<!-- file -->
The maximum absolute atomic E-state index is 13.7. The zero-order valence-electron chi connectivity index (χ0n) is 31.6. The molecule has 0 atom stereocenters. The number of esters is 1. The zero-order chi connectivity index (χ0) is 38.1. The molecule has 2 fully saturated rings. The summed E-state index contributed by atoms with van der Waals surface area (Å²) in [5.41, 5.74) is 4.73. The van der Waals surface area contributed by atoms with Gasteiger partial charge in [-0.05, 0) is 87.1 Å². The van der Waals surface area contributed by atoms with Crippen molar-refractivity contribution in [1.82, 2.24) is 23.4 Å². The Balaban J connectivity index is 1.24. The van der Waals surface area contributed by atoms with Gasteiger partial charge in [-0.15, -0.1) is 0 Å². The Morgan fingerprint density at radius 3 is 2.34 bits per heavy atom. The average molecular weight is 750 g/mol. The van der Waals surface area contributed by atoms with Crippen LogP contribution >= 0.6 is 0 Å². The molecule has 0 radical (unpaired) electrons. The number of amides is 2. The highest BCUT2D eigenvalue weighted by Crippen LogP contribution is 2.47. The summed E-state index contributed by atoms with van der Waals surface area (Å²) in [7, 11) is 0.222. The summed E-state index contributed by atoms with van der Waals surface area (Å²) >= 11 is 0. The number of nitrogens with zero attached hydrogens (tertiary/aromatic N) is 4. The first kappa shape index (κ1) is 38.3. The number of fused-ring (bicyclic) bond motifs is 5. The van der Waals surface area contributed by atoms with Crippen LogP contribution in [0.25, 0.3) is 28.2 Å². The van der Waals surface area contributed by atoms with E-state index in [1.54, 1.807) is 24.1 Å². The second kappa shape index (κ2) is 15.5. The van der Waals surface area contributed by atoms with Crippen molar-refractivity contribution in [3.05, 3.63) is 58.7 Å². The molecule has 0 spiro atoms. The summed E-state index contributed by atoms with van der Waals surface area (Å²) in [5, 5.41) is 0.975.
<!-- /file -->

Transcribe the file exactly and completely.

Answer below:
The maximum absolute atomic E-state index is 13.7. The zero-order valence-electron chi connectivity index (χ0n) is 31.6. The molecule has 0 atom stereocenters. The number of esters is 1. The zero-order chi connectivity index (χ0) is 38.1. The molecule has 2 fully saturated rings. The summed E-state index contributed by atoms with van der Waals surface area (Å²) in [5.41, 5.74) is 4.73. The van der Waals surface area contributed by atoms with Gasteiger partial charge in [-0.05, 0) is 87.1 Å². The van der Waals surface area contributed by atoms with Crippen molar-refractivity contribution in [1.82, 2.24) is 23.4 Å². The Balaban J connectivity index is 1.24. The van der Waals surface area contributed by atoms with Gasteiger partial charge in [-0.15, -0.1) is 0 Å². The Morgan fingerprint density at radius 3 is 2.34 bits per heavy atom. The average molecular weight is 750 g/mol. The van der Waals surface area contributed by atoms with Crippen LogP contribution >= 0.6 is 0 Å². The molecule has 0 radical (unpaired) electrons. The number of amides is 2. The highest BCUT2D eigenvalue weighted by Crippen LogP contribution is 2.47. The summed E-state index contributed by atoms with van der Waals surface area (Å²) in [7, 11) is 0.222. The summed E-state index contributed by atoms with van der Waals surface area (Å²) >= 11 is 0. The number of nitrogens with zero attached hydrogens (tertiary/aromatic N) is 4. The first kappa shape index (κ1) is 38.3. The number of fused-ring (bicyclic) bond motifs is 5. The van der Waals surface area contributed by atoms with Crippen LogP contribution in [0.25, 0.3) is 28.2 Å². The van der Waals surface area contributed by atoms with E-state index in [1.54, 1.807) is 24.1 Å². The second kappa shape index (κ2) is 15.5. The van der Waals surface area contributed by atoms with Crippen molar-refractivity contribution in [3.05, 3.63) is 58.7 Å². The molecule has 0 spiro atoms. The summed E-state index contributed by atoms with van der Waals surface area (Å²) in [5, 5.41) is 0.975.